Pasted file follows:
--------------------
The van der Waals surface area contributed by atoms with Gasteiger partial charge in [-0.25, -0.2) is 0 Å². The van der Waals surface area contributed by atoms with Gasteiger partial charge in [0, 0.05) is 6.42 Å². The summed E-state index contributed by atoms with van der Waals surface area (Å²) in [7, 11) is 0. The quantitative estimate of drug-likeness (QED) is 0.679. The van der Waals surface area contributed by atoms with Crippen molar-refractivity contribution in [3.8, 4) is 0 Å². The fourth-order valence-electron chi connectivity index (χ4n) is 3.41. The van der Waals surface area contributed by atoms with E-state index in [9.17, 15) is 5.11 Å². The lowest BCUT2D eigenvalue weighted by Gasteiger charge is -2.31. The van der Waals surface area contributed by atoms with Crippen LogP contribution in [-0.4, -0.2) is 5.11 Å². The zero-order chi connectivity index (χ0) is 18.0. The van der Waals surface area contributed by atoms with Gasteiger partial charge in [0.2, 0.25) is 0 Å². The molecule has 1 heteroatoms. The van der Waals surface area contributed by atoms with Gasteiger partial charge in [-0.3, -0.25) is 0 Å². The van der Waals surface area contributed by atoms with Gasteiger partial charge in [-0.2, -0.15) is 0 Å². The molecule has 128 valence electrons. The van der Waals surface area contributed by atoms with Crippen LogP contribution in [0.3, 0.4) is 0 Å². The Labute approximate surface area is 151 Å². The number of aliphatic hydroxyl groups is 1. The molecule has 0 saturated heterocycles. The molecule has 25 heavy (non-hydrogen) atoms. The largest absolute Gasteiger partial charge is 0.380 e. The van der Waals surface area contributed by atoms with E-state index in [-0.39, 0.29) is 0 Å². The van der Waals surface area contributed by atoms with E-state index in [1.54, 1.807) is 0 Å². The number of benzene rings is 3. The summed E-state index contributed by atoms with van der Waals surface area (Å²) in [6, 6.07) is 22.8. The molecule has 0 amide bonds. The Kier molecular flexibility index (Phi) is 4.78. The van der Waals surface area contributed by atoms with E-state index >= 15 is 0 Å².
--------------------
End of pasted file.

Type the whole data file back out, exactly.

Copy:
The van der Waals surface area contributed by atoms with Gasteiger partial charge in [-0.25, -0.2) is 0 Å². The van der Waals surface area contributed by atoms with Gasteiger partial charge in [0, 0.05) is 6.42 Å². The summed E-state index contributed by atoms with van der Waals surface area (Å²) in [7, 11) is 0. The quantitative estimate of drug-likeness (QED) is 0.679. The van der Waals surface area contributed by atoms with Crippen molar-refractivity contribution in [3.8, 4) is 0 Å². The fourth-order valence-electron chi connectivity index (χ4n) is 3.41. The van der Waals surface area contributed by atoms with E-state index in [9.17, 15) is 5.11 Å². The lowest BCUT2D eigenvalue weighted by Gasteiger charge is -2.31. The van der Waals surface area contributed by atoms with Crippen LogP contribution in [-0.4, -0.2) is 5.11 Å². The zero-order chi connectivity index (χ0) is 18.0. The van der Waals surface area contributed by atoms with Gasteiger partial charge in [0.2, 0.25) is 0 Å². The molecule has 1 heteroatoms. The van der Waals surface area contributed by atoms with Gasteiger partial charge in [-0.3, -0.25) is 0 Å². The van der Waals surface area contributed by atoms with Gasteiger partial charge in [-0.2, -0.15) is 0 Å². The molecule has 128 valence electrons. The van der Waals surface area contributed by atoms with Crippen LogP contribution in [0.3, 0.4) is 0 Å². The Labute approximate surface area is 151 Å². The number of aliphatic hydroxyl groups is 1. The molecule has 0 saturated heterocycles. The molecule has 25 heavy (non-hydrogen) atoms. The largest absolute Gasteiger partial charge is 0.380 e. The van der Waals surface area contributed by atoms with E-state index in [-0.39, 0.29) is 0 Å². The van der Waals surface area contributed by atoms with E-state index in [1.54, 1.807) is 0 Å². The number of benzene rings is 3. The summed E-state index contributed by atoms with van der Waals surface area (Å²) in [6, 6.07) is 22.8. The molecule has 0 amide bonds. The Kier molecular flexibility index (Phi) is 4.78. The van der Waals surface area contributed by atoms with E-state index >= 15 is 0 Å².